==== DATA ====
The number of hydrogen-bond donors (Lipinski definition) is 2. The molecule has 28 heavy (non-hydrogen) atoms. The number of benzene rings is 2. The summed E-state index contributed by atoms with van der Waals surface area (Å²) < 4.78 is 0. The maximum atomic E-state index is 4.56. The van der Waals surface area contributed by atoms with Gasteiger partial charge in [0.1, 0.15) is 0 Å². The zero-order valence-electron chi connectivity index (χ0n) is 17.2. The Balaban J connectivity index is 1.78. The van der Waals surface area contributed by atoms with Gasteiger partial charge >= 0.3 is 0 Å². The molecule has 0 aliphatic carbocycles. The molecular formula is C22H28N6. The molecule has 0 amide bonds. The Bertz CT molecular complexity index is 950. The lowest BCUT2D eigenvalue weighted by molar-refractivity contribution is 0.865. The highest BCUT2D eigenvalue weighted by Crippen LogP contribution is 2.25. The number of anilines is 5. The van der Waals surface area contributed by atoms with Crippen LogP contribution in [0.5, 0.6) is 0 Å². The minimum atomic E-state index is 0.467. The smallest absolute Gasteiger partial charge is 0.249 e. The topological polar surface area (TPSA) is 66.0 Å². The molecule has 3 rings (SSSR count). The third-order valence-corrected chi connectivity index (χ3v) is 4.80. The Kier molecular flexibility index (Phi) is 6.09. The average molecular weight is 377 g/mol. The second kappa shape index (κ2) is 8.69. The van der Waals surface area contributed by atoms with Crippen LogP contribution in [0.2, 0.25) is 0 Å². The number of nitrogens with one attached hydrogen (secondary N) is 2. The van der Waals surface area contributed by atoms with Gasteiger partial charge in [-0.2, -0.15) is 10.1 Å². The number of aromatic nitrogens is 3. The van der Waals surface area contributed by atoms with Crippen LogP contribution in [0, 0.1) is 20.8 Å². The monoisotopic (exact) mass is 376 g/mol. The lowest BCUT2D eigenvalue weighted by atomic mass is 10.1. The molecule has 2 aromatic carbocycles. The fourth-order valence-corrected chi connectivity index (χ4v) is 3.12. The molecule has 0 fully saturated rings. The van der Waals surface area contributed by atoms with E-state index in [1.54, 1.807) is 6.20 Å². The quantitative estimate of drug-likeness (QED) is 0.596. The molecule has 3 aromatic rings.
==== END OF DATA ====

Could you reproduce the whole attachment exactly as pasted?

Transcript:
The number of hydrogen-bond donors (Lipinski definition) is 2. The molecule has 28 heavy (non-hydrogen) atoms. The number of benzene rings is 2. The summed E-state index contributed by atoms with van der Waals surface area (Å²) < 4.78 is 0. The maximum atomic E-state index is 4.56. The van der Waals surface area contributed by atoms with Gasteiger partial charge in [0.1, 0.15) is 0 Å². The zero-order valence-electron chi connectivity index (χ0n) is 17.2. The Balaban J connectivity index is 1.78. The van der Waals surface area contributed by atoms with Gasteiger partial charge >= 0.3 is 0 Å². The molecule has 0 aliphatic carbocycles. The molecular formula is C22H28N6. The molecule has 0 amide bonds. The Bertz CT molecular complexity index is 950. The lowest BCUT2D eigenvalue weighted by molar-refractivity contribution is 0.865. The highest BCUT2D eigenvalue weighted by Crippen LogP contribution is 2.25. The number of anilines is 5. The van der Waals surface area contributed by atoms with Crippen LogP contribution in [0.5, 0.6) is 0 Å². The minimum atomic E-state index is 0.467. The smallest absolute Gasteiger partial charge is 0.249 e. The topological polar surface area (TPSA) is 66.0 Å². The molecule has 3 rings (SSSR count). The third-order valence-corrected chi connectivity index (χ3v) is 4.80. The Kier molecular flexibility index (Phi) is 6.09. The average molecular weight is 377 g/mol. The second kappa shape index (κ2) is 8.69. The van der Waals surface area contributed by atoms with Crippen LogP contribution in [0.2, 0.25) is 0 Å². The number of nitrogens with one attached hydrogen (secondary N) is 2. The van der Waals surface area contributed by atoms with Gasteiger partial charge in [-0.2, -0.15) is 10.1 Å². The number of aromatic nitrogens is 3. The van der Waals surface area contributed by atoms with Crippen LogP contribution in [0, 0.1) is 20.8 Å². The monoisotopic (exact) mass is 376 g/mol. The lowest BCUT2D eigenvalue weighted by atomic mass is 10.1. The molecule has 2 aromatic carbocycles. The fourth-order valence-corrected chi connectivity index (χ4v) is 3.12. The molecule has 0 fully saturated rings. The van der Waals surface area contributed by atoms with E-state index in [1.54, 1.807) is 6.20 Å². The quantitative estimate of drug-likeness (QED) is 0.596. The molecule has 3 aromatic rings.